Changing Homeland Security: The Year in Review 2007
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As New York City and the nation prepared to remember the sixth anniversary of the 2001 terrorist attacks, the talk started about September 11th fatigue: 'a weariness of reliving a day that everyone wishes had never happened.' 'I may sound callous, but doesn'۪t grieving have a shelf life?' one person asked. 'We'۪re very sorry and mournful that people died, but there are living people. Let'۪s wind it down.' That gets my vote for 2007's most startling homeland security story. One gets startled when something happens one was not expecting. Perhaps I should not have been so surprised. I spoke with a lot of thoughtful homeland security professionals last year. [''_] Their responses present a snapshot of Homeland Security 2007 as captured by people who work with and think about these issues all year. Their ideas remind us of the continuing debate about the meaning, scope, and effect of homeland security. Not every important topic or trend is mentioned. What is cited, however, outlines the still emerging terrain of homeland security. Intelligence-arguably the core of preventing another major attack-was a significant issue in 2007. Several national intelligence estimates and related products revealed more information about 'the threat' and about how the intelligence community does its work. Unsurprisingly, the more one knows about this element of the nation's security, the more questions are raised. Can we rely on the accuracy and objectivity of intelligence generated by government? How does intelligence actually help the nation be better prepared?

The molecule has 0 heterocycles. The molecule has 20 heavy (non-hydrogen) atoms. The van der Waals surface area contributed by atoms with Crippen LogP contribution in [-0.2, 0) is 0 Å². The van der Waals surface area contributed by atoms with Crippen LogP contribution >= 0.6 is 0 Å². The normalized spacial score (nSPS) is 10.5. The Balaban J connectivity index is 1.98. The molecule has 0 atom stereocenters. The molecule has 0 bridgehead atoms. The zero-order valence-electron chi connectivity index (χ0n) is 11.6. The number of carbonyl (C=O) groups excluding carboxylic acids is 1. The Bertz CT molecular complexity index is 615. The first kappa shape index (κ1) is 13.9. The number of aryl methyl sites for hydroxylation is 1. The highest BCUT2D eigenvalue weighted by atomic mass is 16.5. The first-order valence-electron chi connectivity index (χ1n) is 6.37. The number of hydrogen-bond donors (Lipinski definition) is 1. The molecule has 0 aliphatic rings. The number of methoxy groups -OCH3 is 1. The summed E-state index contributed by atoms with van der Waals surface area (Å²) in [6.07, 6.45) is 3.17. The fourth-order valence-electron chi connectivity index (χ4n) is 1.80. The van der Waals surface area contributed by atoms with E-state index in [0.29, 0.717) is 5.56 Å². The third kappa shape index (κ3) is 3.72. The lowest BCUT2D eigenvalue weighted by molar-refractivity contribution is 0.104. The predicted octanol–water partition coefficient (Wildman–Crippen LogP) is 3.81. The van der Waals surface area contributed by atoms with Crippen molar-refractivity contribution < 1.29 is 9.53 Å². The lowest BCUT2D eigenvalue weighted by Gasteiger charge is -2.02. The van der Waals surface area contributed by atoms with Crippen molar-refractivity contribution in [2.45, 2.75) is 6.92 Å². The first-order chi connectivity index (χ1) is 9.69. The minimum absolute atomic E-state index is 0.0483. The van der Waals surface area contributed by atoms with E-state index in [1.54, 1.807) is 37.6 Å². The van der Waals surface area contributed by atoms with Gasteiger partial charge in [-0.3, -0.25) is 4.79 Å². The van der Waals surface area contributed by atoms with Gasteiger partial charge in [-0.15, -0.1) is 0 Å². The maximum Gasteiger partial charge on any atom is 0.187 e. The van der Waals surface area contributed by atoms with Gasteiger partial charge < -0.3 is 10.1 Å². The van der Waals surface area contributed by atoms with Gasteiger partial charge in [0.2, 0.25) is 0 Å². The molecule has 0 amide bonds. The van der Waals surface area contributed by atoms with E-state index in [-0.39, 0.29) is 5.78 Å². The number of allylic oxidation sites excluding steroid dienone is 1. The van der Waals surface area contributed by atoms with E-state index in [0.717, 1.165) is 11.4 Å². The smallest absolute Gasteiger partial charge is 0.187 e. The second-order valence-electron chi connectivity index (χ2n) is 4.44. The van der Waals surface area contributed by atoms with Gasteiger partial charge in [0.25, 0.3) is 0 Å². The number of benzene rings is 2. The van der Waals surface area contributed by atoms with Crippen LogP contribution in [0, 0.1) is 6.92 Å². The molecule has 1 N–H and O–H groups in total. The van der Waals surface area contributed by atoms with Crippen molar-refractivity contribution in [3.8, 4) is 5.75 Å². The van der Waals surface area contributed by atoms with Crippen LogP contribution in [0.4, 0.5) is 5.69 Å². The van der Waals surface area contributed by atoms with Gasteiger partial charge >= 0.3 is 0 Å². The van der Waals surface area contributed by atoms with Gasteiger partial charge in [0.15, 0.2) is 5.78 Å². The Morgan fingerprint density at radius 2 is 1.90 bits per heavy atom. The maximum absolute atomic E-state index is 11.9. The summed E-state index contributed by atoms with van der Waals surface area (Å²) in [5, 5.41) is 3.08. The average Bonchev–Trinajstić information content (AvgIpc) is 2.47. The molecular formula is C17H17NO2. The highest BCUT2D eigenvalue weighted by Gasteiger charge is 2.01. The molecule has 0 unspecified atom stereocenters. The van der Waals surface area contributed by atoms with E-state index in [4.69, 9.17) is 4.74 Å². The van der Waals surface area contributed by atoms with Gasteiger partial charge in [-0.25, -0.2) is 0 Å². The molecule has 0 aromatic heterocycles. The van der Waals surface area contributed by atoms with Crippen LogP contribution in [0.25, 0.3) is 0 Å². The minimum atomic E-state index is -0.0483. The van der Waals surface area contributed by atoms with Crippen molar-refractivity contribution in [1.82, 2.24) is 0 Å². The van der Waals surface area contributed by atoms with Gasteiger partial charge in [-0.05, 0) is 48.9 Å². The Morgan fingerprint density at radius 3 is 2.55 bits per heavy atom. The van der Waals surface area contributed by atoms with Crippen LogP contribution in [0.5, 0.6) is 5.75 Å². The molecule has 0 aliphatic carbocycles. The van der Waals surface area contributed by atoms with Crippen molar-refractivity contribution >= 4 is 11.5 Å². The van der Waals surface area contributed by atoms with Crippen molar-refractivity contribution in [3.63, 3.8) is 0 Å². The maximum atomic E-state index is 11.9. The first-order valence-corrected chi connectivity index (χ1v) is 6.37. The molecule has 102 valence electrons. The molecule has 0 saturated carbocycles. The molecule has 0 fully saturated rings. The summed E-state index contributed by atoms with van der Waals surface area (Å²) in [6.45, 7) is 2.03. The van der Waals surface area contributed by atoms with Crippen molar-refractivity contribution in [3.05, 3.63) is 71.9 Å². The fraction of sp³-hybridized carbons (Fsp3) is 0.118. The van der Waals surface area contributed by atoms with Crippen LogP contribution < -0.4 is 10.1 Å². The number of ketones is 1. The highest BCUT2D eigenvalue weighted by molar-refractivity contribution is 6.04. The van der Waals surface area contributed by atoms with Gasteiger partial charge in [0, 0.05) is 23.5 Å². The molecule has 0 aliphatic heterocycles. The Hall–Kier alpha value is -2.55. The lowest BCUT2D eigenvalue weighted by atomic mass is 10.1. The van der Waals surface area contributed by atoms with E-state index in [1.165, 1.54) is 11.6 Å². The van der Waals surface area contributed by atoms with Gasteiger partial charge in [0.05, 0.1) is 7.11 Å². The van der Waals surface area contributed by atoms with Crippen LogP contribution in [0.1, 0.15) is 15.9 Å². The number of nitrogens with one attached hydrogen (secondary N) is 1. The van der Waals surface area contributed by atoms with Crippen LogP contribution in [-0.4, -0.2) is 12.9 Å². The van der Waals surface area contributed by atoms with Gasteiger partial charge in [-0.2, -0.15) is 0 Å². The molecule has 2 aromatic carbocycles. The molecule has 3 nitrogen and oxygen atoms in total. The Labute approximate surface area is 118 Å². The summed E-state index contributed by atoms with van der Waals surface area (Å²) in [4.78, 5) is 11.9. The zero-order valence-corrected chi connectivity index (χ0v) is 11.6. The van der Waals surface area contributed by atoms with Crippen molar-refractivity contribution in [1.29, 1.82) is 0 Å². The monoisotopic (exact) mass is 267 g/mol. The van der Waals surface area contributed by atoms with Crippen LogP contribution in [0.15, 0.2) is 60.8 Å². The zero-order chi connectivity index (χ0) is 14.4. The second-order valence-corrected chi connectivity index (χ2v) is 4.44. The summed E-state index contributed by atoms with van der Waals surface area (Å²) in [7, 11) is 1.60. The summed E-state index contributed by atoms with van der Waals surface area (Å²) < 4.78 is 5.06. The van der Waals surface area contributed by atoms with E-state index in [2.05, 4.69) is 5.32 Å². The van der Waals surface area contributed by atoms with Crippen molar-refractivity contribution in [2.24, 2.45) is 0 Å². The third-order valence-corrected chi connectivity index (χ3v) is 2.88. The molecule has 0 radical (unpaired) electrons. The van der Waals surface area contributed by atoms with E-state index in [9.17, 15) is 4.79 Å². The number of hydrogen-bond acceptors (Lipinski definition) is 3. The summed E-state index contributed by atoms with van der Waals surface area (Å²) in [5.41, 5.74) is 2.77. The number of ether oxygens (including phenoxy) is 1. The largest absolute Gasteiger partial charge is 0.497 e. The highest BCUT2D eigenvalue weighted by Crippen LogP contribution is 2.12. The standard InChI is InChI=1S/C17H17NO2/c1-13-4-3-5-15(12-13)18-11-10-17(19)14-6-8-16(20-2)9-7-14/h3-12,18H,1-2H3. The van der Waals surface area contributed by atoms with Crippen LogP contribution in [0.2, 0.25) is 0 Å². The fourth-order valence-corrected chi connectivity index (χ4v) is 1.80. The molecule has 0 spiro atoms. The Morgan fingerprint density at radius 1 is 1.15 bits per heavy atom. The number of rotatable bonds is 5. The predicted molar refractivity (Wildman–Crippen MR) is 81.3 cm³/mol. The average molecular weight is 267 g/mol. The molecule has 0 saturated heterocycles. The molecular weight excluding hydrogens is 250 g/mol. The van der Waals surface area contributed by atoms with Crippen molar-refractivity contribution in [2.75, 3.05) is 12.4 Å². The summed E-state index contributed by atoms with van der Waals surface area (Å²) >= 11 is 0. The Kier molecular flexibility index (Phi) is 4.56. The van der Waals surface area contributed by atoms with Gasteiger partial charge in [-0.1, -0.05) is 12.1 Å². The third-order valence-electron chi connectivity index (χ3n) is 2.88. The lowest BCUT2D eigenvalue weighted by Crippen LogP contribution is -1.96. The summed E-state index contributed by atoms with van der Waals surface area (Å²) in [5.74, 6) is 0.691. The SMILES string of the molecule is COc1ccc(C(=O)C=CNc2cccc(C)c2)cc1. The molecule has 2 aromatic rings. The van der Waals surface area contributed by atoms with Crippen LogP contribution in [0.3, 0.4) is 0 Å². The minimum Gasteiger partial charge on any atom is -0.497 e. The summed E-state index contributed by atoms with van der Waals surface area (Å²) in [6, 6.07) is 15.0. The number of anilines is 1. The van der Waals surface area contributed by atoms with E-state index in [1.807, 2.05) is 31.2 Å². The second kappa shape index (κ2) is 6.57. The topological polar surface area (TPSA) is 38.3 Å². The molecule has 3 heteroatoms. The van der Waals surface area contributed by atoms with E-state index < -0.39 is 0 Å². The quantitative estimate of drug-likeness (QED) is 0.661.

This article appeared in Homeland Security Affairs (January 2008), v.4 no.1
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